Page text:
I realize that I may be making wrong assumptions here, so please correct me if I’m wrong. I realize CS != CIS, but if coupled with higher math courses, wouldn’t an AS in CIS give me a solid foundation? Especially looking at the required courses, how many 2-year programs require a course in Assembly?

In addition, no advice is going disregarded. I asked my question here because DevMaster’s userbase seems to be made of more professionals working in the game industry, as opposed to other sites that are amateurs who take an interest in game dev on the side of their 9-5 job.

@dave_: It’s not that there are a lot of game companies in Florida, that’s just where Full Sail is. When I graduate, chances are we’ll be moving back to CA depending on my job opportunities.

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eddie 101 Jan 17, 2007 at 00:20

Another thing you might want to do is contact some people at the companies you’re trying to get work in. If you know you want to work for XYZ, or there’s only a few companies available in your area, contact them and ask them about your plan, or what they hire based on.

It sounds like you’ve got a good head on your shoulders- just make sure if you don’t do a CS degree with decent notable studies in gaming-style-courses (graphics, networking, AI, etc), that you make up for it with projects on the side.

I still heartily recommend the CS degree, particularly if you’ve just graduated. (Plus, college/University is fun. :) )

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Sol_HSA 119 Jan 17, 2007 at 08:49

@dmpayton

@Sol_HSA: I’m planning on writing a few game-related projects for my classes, if only for the conceptual knowledge I’ll gain from it. How close are you to earning your BS? That GalaXQL program looks pretty neat. I’m definitely going to check it out when I get a free moment!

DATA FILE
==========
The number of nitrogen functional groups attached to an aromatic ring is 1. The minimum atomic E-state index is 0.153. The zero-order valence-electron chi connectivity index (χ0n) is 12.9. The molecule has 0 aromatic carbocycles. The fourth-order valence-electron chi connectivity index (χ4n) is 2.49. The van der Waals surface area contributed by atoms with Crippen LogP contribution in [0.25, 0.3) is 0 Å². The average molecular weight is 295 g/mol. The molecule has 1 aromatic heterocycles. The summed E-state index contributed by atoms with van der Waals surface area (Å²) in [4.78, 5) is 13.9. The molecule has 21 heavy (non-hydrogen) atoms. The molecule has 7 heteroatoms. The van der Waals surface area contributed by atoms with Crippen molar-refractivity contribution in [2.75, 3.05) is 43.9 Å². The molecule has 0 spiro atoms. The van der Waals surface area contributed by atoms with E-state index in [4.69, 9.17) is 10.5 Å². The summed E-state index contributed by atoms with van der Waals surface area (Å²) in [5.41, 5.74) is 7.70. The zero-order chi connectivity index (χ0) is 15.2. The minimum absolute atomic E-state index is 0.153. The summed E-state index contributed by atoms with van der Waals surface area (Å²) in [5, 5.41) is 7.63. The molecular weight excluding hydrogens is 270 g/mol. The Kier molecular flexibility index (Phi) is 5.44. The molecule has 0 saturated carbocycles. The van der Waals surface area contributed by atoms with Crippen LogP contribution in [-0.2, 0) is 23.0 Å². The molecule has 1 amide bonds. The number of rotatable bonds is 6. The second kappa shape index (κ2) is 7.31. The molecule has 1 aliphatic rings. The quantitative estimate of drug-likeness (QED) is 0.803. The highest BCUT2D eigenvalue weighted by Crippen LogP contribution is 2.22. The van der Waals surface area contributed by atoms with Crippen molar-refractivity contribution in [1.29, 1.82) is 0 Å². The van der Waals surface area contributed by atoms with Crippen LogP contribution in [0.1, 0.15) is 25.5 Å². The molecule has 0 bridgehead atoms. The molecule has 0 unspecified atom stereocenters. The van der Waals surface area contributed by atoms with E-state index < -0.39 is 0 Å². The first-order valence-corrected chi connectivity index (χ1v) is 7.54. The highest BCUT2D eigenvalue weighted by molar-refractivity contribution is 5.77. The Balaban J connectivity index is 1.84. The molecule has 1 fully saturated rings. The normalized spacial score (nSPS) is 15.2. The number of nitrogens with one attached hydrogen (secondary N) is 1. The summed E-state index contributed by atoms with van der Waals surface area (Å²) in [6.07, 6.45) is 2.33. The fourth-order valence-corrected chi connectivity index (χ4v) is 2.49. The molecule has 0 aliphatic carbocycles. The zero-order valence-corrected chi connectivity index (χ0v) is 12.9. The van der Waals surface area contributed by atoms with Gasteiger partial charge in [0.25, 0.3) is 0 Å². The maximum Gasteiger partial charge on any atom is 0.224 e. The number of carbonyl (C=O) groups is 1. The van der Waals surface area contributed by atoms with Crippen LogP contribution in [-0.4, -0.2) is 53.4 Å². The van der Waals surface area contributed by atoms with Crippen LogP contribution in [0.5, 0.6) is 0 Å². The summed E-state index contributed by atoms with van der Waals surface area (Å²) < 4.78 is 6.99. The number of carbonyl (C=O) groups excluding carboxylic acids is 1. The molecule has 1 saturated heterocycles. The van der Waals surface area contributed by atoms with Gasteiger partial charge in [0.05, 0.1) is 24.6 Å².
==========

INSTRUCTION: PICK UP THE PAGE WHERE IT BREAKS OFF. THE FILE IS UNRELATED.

2.5 years done, about a year to go with my pace.

Studying can feel like it’s pointless, and having some work experience can help see that it’s not all completely pointless.. There are several things that I’ve had to learn “the hard way”, seeing that it would have been so much easier to just learn it at school.

Then again, some of the things you have to learn simply aren’t taught in schools..

Related to the projects. If there’s a single thing that all companies look in prospective employees is the capability of finishing projects. And in a way, the school is a project.. =)

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Nick 102 Jan 17, 2007 at 14:25

Don’t stare yourself blind at game development. Lots of people only do it for a couple years even though they expected a longer career. You’d better have other interests and a broader degree when your life takes turns. You won’t regret having a computer science degree, also for getting worthwhile game development jobs.

Bubble sort rocks.

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EvilSmile 101 Jan 17, 2007 at 16:04

The four years at the University were the best four years of my life so far. No doubts about that. I’d recommend again that you seriously consider going to a good University and spend some time there. Once you get into a worklife mode, you’ll always miss the University life and wish that it lasted longer. I miss it and so do many of my friends. We really had a whale of a time those four years…:yes: